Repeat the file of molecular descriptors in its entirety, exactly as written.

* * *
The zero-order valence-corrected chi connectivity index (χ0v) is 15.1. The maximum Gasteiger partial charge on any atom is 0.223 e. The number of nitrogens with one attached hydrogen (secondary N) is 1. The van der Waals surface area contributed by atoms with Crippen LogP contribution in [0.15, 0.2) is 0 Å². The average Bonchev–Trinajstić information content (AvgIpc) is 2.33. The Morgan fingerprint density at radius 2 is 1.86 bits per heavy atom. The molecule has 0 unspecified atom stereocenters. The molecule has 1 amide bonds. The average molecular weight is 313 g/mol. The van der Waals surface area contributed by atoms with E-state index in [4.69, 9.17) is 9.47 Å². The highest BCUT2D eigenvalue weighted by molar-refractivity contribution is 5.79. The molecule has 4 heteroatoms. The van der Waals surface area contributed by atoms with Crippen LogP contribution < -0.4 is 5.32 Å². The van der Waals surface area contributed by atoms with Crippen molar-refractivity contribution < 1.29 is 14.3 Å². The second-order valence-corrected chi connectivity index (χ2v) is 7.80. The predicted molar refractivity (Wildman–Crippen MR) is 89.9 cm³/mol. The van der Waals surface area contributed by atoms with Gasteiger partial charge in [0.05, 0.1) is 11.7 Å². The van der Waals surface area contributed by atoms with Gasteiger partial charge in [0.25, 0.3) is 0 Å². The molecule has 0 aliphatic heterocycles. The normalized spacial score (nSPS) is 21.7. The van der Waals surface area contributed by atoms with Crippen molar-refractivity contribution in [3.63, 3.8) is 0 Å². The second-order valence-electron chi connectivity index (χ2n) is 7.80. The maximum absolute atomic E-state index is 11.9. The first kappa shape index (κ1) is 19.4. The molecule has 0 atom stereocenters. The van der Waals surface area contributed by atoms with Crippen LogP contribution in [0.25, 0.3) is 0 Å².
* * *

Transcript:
The zero-order valence-corrected chi connectivity index (χ0v) is 15.1. The maximum Gasteiger partial charge on any atom is 0.223 e. The number of nitrogens with one attached hydrogen (secondary N) is 1. The van der Waals surface area contributed by atoms with Crippen LogP contribution in [0.15, 0.2) is 0 Å². The average Bonchev–Trinajstić information content (AvgIpc) is 2.33. The Morgan fingerprint density at radius 2 is 1.86 bits per heavy atom. The molecule has 0 unspecified atom stereocenters. The molecule has 1 amide bonds. The average molecular weight is 313 g/mol. The van der Waals surface area contributed by atoms with E-state index in [4.69, 9.17) is 9.47 Å². The highest BCUT2D eigenvalue weighted by molar-refractivity contribution is 5.79. The molecule has 4 heteroatoms. The van der Waals surface area contributed by atoms with Crippen LogP contribution < -0.4 is 5.32 Å². The van der Waals surface area contributed by atoms with Crippen molar-refractivity contribution < 1.29 is 14.3 Å². The second-order valence-corrected chi connectivity index (χ2v) is 7.80. The predicted molar refractivity (Wildman–Crippen MR) is 89.9 cm³/mol. The van der Waals surface area contributed by atoms with Gasteiger partial charge in [0.05, 0.1) is 11.7 Å². The van der Waals surface area contributed by atoms with Gasteiger partial charge in [0.25, 0.3) is 0 Å². The molecule has 0 aliphatic heterocycles. The normalized spacial score (nSPS) is 21.7. The van der Waals surface area contributed by atoms with Crippen molar-refractivity contribution in [3.63, 3.8) is 0 Å². The second-order valence-electron chi connectivity index (χ2n) is 7.80. The maximum absolute atomic E-state index is 11.9. The first kappa shape index (κ1) is 19.4. The molecule has 0 atom stereocenters. The van der Waals surface area contributed by atoms with Crippen LogP contribution in [0.25, 0.3) is 0 Å².